If today’s kids don’t learn how to meaningfully engage with those from other cultural backgrounds, they’re going to struggle in tomorrow’s global work world. Janet Penn, executive director of Youth LEAD, reveals some steps parents can take to make cross-cultural understanding second nature to their kids — and themselves.
We live in a rapidly globalizing world. That means the ability to meaningfully engage with people from other cultures — once seen as a “nice to have” that revealed your level of sophistication and, perhaps, political correctness — is becoming a “must-have” almost overnight. Chances are, your kids go to school with and will one day work with people from a dizzying array of races, beliefs and backgrounds. If they can connect across these cultural differences, they’ll be far more likely to lead successful lives, Janet Penn says.
“Feeling comfortable with those who are different — and more to the point, being able to have tough conversations about these differences — has become a critical life skill,” says Penn, executive director of Youth LEAD (www.youthleadonline.org). “You can’t collaborate and innovate if you can’t get beyond surface relationships. You must be able to “agree to disagree” while still respecting the other person and learning something new. These are tough skills that are typically not taught in school.”
Left to our own devices, most of us make one of three choices, Penn says. One, we talk only with like-minded people. Two, we argue; we try to convince a person with a different point of view he or she is wrong. Three, we simply don’t talk about the elephant in the room — it’s too hot to touch. There is another choice but it requires a dedicated effort and the opportunity to practice the appropriate skills — and that’s where most people fall short.
“Most of us have paid lip service to the benefits of cross-cultural understanding and the notion that ‘diversity is desirable,’” Penn reflects. “But this feel-good sentiment does little to effect real change in behavior. What kids need is exposure and practice — exposure to people from other cultures and practice in talking about sensitive issues without getting upset or combative. It’s the only way to get comfortable with having meaningful interactions with those who are different.”
Youth LEAD provides both the exposure and the practice. This non-profit organization based in Sharon, Mass., engages a diverse group of area high school students to inspire them to reflect upon their cultural values and beliefs, connect with others across differences and act together to address local and global challenges. These young people — teens from diverse religious, ethnic and racial backgrounds — form rich friendships while learning valuable skills on civil dialogue, leadership, cooperation and more.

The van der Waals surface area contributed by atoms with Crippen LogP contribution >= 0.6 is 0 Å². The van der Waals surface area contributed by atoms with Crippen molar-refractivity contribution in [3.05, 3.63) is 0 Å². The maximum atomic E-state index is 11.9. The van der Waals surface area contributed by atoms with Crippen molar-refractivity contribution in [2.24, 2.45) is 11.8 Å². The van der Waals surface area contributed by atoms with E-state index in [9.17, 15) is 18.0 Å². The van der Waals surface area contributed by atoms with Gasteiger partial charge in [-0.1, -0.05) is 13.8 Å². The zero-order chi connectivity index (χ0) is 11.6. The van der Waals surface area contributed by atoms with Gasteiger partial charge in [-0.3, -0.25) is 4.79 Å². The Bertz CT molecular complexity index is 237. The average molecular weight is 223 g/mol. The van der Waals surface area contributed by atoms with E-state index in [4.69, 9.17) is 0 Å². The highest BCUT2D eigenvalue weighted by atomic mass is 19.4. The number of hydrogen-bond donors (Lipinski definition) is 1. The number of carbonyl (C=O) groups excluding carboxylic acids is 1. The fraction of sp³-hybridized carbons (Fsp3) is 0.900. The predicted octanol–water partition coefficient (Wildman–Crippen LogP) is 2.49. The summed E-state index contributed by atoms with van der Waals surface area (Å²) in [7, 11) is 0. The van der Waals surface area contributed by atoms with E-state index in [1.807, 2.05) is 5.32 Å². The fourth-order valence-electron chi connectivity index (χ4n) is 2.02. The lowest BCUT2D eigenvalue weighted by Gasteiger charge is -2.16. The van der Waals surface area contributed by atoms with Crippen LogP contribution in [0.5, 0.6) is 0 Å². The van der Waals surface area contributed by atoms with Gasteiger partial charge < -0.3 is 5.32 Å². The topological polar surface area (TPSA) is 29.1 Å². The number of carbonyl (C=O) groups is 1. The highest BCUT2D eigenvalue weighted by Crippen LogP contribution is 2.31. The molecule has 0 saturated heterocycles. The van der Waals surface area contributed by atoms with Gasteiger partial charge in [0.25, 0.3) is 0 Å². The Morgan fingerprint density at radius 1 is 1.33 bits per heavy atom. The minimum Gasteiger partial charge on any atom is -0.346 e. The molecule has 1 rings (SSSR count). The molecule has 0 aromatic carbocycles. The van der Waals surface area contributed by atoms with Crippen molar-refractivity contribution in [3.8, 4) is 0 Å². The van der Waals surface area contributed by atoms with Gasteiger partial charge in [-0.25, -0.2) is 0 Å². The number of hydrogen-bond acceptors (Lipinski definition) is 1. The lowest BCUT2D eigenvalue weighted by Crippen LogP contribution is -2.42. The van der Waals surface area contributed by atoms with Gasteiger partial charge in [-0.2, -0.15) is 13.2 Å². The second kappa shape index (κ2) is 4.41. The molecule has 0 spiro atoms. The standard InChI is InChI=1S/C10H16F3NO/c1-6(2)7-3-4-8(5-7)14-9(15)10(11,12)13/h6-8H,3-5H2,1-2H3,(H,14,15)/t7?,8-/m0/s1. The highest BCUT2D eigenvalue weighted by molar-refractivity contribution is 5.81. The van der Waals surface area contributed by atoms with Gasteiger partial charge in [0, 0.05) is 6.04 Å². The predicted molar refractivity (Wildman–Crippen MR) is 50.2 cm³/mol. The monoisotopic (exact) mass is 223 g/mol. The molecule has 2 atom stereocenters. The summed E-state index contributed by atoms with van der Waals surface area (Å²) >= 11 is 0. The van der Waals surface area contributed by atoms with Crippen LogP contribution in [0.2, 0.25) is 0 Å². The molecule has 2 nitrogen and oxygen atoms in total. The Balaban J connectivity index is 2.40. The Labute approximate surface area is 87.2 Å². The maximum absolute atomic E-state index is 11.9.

Indeed, Youth LEAD’s approach is so successful it is being featured in a major new web initiative by Harvard’s Pluralism Project (www.pluralism.org/interfaith/practices). America’s Interfaith Infrastructure Study, a pilot initiative of the Pluralism Project, documents the growth of interfaith initiatives across the United States and considers the implications of our multi-religious reality for citizenship and leadership today and in the future.
Clearly, cross-cultural understanding is a hot topic. So how can we as parents foster it in our own kids? Penn says it’s really about seizing “teachable moments” as they arise and also about creating more of those opportunities for our kids. For example:
• First, strive to get out of your own “comfort zone.” When kids see you socialize only with others just like you, they will question your credibility. You don’t have to go to absurd lengths to create your own rainbow coalition of friends — that will seem fake and contrived — but kids need to see you’re open minded and not “rigid.” Still, there’s nothing wrong with expanding your social circle a little. As your child learns, you’ll learn also. This is a journey you undertake together.
“Be curious!” Penn says. “Reach out and introduce yourself to someone new. Ask questions. Don’t be afraid to mispronounce their name! You might make an effort to befriend the Muslim parent of your child’s classmate or the Jewish parent of his soccer teammate. Let the relationship unfold naturally and definitely accept any invitations, especially those that include the kids.”
• Don’t avoid controversial topics. When a subject that makes you uncomfortable comes up in conversation, especially with someone who holds a different viewpoint, don’t do the subject-change tango. Instead, model the “healthy” way to disagree. Here are just a few techniques Youth LEAD uses in its dialogue training classes: